Looked for ‘Yathra’,  But owned a ‘Ngultrum’ instead!

Sunday, Apr 21, 2024 22:45 [IST]

Last Update: Saturday, Apr 20, 2024 17:06 [IST]

Looked for ‘Yathra’, But owned a ‘Ngultrum’ instead!


You just can’t believe, a foreign visit is possible without a passport, visa, forex card / foreign currency, travel insurance or air ticket. And we got into our car and drove off at dawn. After a hundred kilometer drive from Guwahati, we entered into a sleepy border town, where happiness index of a state has a prime priority over GDP. We were delighted to traverse through its stunning gateway with all the flavours of a foreign destination. Go on, take a guess. It’s Samdrup Jongkhar, the eastern valley of Bhutan.


I expected the entry point rather to be like a town out of a western movie set of bygone years, while stopping by gun-toting commandos. Alas! No questions were asked by the guards stationed at the gate. We proceeded further in queue with caution. However an identification slip for entry permit for Indians at Bhutan was issued almost instantly at the border Immigration office after verification of our Voter ID cards. Visiting Bhutan is a visa-free experience for citizens of India.



After a brief stopover at the religious learning center for the younger monks at Rabadey Dratshang monastery, we took a stroll at Mani Dunkhor temple. Bhutanese construction is spellbound by the presence of divinity in their monastery. We were awestruck by the design of the structures from the Tibetan tradition of Buddhist architecture captivating rich artistic embellishments and colours. Monks rarely bother with visitors’ presence and lives their life in prayer and contemplation in a monastery.


But what makes us surprising the quietness on the land of the thunder Dragon at Samdrup Jongkhar, one of the twenty Dzongkhag (District) of Bhutan. The streets are neat and clean and traffic moves one way. People are going about their activities with happiness and wellbeing. Cars were so quiet making no noise and never saw a vehicle sped by honking its horn. Our little nephew was very excited to go with the environs and shared his experience at school, when a caravan of honking vehicles often pierced his eardrums. The perils of “horn ok please” sparked by shrill horns from speeding and rash driving are the order of the day.


So we had another day in tranquil and serene surroundings at a peaceful place. There were many more foot-travelers on the road than motor vehicles and we just saw two traffic police personnel in the market area helping pedestrians. Lamas lead a disciplined and contemplative life dedicated to the pursuit of spiritual realization. We were fascinated with the Bhutanese local cuisine with “ema” (chilies), which is the integral part of every Bhutanese dish. They embraced the ambitious goal of becoming the world’s first 100% organic nation.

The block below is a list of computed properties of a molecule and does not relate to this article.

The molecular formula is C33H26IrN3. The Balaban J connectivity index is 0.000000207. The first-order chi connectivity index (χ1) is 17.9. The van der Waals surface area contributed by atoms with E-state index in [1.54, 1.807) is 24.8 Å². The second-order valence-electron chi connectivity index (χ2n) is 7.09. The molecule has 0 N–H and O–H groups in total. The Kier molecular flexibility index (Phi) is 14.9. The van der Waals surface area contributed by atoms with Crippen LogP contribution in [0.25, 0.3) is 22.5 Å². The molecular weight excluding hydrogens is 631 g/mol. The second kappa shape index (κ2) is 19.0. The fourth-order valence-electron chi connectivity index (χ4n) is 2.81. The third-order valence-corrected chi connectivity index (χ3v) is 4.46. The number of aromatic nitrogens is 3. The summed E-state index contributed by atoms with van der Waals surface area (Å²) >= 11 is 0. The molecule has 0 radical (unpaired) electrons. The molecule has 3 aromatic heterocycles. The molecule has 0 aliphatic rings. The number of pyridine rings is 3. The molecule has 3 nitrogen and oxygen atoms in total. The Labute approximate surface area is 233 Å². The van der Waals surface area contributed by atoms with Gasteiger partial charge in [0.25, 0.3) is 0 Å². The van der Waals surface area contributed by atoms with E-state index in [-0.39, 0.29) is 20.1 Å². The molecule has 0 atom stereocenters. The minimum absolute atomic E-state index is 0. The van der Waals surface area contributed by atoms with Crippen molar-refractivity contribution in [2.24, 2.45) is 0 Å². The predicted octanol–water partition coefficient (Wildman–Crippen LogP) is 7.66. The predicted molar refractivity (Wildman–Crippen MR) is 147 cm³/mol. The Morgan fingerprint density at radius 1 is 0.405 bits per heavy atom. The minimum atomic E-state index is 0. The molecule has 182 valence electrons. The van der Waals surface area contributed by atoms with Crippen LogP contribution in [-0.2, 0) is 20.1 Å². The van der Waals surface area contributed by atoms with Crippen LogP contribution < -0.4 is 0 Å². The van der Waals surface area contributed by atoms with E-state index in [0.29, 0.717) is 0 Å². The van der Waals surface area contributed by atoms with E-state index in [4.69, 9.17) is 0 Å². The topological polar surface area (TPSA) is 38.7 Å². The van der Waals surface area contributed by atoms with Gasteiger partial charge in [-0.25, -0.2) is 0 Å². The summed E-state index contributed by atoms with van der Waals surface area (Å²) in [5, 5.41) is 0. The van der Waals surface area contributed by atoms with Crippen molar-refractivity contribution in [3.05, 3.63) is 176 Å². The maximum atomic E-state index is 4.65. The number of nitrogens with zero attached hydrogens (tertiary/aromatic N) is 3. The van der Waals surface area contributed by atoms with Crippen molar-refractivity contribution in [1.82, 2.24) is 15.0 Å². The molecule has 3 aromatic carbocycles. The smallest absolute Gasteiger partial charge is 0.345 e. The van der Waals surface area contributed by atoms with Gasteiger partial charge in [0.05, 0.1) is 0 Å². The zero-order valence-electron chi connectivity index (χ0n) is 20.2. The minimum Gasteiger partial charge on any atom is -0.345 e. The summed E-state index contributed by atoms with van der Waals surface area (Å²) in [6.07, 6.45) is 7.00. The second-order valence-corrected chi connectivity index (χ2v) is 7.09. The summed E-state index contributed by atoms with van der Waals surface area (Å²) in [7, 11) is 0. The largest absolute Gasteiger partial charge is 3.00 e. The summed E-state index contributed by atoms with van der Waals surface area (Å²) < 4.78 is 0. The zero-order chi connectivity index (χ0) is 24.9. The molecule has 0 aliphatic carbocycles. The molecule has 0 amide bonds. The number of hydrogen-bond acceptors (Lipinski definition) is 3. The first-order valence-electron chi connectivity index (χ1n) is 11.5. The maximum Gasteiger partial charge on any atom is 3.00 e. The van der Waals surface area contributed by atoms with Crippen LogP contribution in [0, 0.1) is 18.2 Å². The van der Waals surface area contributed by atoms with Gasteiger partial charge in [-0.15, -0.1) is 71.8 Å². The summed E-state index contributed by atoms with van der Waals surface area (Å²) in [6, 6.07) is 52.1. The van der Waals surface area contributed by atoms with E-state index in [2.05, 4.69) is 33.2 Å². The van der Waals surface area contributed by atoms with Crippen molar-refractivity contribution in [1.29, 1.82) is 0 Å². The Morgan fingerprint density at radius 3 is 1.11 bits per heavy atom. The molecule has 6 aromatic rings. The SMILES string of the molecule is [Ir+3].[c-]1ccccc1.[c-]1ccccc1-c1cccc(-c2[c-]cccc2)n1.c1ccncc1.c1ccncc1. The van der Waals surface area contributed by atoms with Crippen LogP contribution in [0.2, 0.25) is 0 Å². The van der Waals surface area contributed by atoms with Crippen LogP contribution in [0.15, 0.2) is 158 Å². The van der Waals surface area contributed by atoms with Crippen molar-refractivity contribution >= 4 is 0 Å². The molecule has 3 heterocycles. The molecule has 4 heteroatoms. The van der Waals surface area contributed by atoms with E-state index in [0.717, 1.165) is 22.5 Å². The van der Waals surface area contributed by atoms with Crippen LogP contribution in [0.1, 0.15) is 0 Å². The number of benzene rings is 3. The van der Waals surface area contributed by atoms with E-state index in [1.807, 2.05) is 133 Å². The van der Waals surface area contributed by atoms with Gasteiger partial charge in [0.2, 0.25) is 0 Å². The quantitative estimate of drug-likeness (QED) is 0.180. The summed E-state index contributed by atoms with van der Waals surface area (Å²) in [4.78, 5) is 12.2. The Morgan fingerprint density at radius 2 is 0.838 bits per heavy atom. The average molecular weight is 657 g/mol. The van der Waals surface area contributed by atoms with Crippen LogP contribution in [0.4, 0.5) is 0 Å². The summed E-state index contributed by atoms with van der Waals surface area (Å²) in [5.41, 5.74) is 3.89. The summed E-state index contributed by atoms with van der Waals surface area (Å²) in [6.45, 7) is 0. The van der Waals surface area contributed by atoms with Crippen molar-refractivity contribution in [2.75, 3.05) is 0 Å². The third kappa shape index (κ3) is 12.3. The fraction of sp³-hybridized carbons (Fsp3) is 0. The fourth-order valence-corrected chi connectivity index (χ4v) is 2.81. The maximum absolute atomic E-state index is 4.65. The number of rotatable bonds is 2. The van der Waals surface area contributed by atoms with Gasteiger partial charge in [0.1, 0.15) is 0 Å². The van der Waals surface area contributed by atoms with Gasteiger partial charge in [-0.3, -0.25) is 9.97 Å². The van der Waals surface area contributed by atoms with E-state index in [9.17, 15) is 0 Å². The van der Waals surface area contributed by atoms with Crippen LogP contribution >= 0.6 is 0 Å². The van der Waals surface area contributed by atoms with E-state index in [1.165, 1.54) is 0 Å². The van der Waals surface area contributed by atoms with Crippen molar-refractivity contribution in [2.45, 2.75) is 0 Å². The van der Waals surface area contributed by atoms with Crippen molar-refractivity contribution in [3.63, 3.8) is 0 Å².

We had a lick of ice cream in the evening and watched Bhutanese stroll in the aisles by quietly. Interestingly, serving alcohol is a sign of respect, honour and hospitality in their culture but never saw a paan shop there. The shops were very relaxed and rarely heard any aggressive marketing. No public address systems or jarring music played anywhere. Ah, what a lovely place! The Bhutanese way of life is refreshing for all its contrasts. Like our place, we didn’t notice Bhutanese swiping fingers on screen for social media. It says, Bhutan respects its cultural values, and while there are no specific restrictions, it's advisable to be mindful of online activities that may be considered inappropriate. However QR code scanning is used by Bhutanese at border entry.


One can’t simply ignore the display of King and Queen of Bhutan in their traditional attire “Gho” and “Kira” in almost every shop. A souvenir is attributed to a travel diary and I was looking for the local luxury and authentic souvenir “Yathra” – a thick handwoven woolen textile with intricate designs, but our little one wanted a Bhutanese coins instead. A “Ngultrum” coin is designed from its national emblem “Coat of Arms” containing a flag of Bhutan and Buddhist symbolism. Incidentally, Bhutan accepts INR, and we could bring their currency back with us.


While returning, we wanted to browse around the vegetable market at neighbouring border town at Tamulpur. The local greengrocer gave back us a change of Bhutanese notes. I stood there in awed moment. With complete sincerity and commitment, I accepted the “Ngultrum”. We all were overjoyed then for receiving another “Ngultrum” currency. Hope to exchange it anytime. “Bhutan is calling” offered a great opportunity to visit it for just a day.







Sikkim at a Glance

  • Area: 7096 Sq Kms
  • Capital: Gangtok
  • Altitude: 5,840 ft
  • Population: 6.10 Lakhs
  • Topography: Hilly terrain elevation from 600 to over 28,509 ft above sea level
  • Climate:
  • Summer: Min- 13°C - Max 21°C
  • Winter: Min- 0.48°C - Max 13°C
  • Rainfall: 325 cms per annum
  • Language Spoken: Nepali, Bhutia, Lepcha, Tibetan, English, Hindi